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Lab 2 MICROBIOLOGY Background  Bacterial species can be distinguished from one another by looking at a variety of characteristics: PowerPoint PPT Presentation

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Lab 2 MICROBIOLOGY Background  Bacterial species can be distinguished from one another by looking at a variety of characteristics:  Morphology of individual bacterium of a species:- cocci - rods / bacilli - spirilla  Colonial appearance of a bacterial species: - size

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Lab 2 MICROBIOLOGY Background  Bacterial species can be distinguished from one another by looking at a variety of characteristics:

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 Bacterial species can be distinguished from one another by looking at a variety of


 Morphology of individual bacterium of a species:- cocci

- rods / bacilli

- spirilla

 Colonial appearance of a bacterial species: - size

- shape

- colour

 Staining properties: Gram staining - due to differences in cell wall:

- Gram positive bac purple

- Gram negative bac pink

 Bacterial cultures

 Culture medium provides nutrients to bac

Can be liquid (test tube cultures) or solid (petri plate cultures)

 Colony consists of identical cells. A culture made from a colony = pure culture

 Bacterial growth

 Most species divide by binary fission: one cell divides into two

Generation time = time it takes for bac population to double

Bacterial growth = determined by counting # cells over time


 Sterile techniques:- Inoculating loop

- Spreader

What you did:

1) Observation of three different bac species: - Colony appearance (size and shape)

- Cell appearance following Gram staining

- Gram +/-

2) Bacterial growth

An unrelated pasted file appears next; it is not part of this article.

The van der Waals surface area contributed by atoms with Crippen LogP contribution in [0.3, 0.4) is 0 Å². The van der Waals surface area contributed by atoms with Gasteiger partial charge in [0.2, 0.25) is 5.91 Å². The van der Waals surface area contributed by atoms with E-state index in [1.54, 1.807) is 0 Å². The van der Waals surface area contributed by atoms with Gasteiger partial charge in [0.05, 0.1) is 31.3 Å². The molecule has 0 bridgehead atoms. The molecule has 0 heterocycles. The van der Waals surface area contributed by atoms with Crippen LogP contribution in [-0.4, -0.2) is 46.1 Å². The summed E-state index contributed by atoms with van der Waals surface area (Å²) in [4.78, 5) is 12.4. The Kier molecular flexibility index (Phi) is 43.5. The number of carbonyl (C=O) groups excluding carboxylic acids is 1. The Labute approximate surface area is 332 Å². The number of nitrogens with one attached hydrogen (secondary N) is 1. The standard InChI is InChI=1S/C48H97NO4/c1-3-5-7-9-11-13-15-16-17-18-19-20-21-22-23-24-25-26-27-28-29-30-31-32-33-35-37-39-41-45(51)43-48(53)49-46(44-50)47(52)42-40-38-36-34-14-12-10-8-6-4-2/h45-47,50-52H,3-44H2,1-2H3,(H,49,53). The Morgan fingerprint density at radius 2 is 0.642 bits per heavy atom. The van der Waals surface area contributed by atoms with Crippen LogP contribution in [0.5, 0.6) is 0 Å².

- Plating technique p.2-9

- Calculate generation time p.2-11

2 # cell generations= # cells at 120 min

# cells at 0 min

Generation time = 120 min = about 40 min for S. marcescens

# cell generations




A reducing substance gives up electrons or Hatom

A substance that gains electrons or H atom is reduced

A substance that loses electrons or H atom is oxidized

What you did:

1) Benedict's test: demonstrates the presence of a reducing sugar

- Add Benedict's solution to sugar. If it is a reducing sugar color change

Glucose = reducing

Sucrose (glucose + fructose) is not reducing because reducing ends are attached


2) Iodine test: demonstrates the presence of starch

- Add iodine to sugar. If it is composed of starch purplish color

Cotton is not made of starch but of cellulose (polymer of glucose)

3) Starch and cellulose (macromolecules)

- Both are polymers of glc but the bonds between the glc units are different:

Starch = -linked Cellulose = -linked

- Observed outcome of 2 chemical treatments on both starch and cellulose:

i) acid (HCl) + high heat

ii) enzyme (amylase) + body temperature


- Both macromolecules are not reducing however their subunits (glc) are

- Both kinds of treatment cut starch

- However only HCl treatment cut cellulose

amylase is specific for cutting -linkages


succinic dehydrogenase

Succinate + coenzyme

fumarate + coenzyme - H2

(natural H2 acceptor)

(found in MT)


1) Artificial H2 acceptor: DCIP

DCIP gets blue when oxidized

becomes decolorized when reduced

succinic dehydrogenase

Succinate + DCIP

fumarate + DCIP-H2


(reduced and colorless)

2) Competitive inhibitor: Malonate

Succinic dehydrogenase will complexe with malonate but cannot dehydrogenate it

it is inhibited

A competitive inhibitor binds to the same site (active site ) as the natural substrate

What you did:

- Mixed MT and DCIP with either succinate or malonate

- Assessed enzyme activity by looking at color change over time using spectrophotometry

Absorbance = direct measure of solute concentration (non-reduced DCIP) and thus

= direct measure of enzyme activity


 When added succinate: the more enzyme (MT) added, the faster the initial reaction

(blue color lost rapidly).

Adding tons of enzyme will not speed up the reaction indefinitely as the substrate

concentration becomes the limiting factor.

 When added malonate: no change in blue color over time since malonate inhibited the



Meaning: energy conversion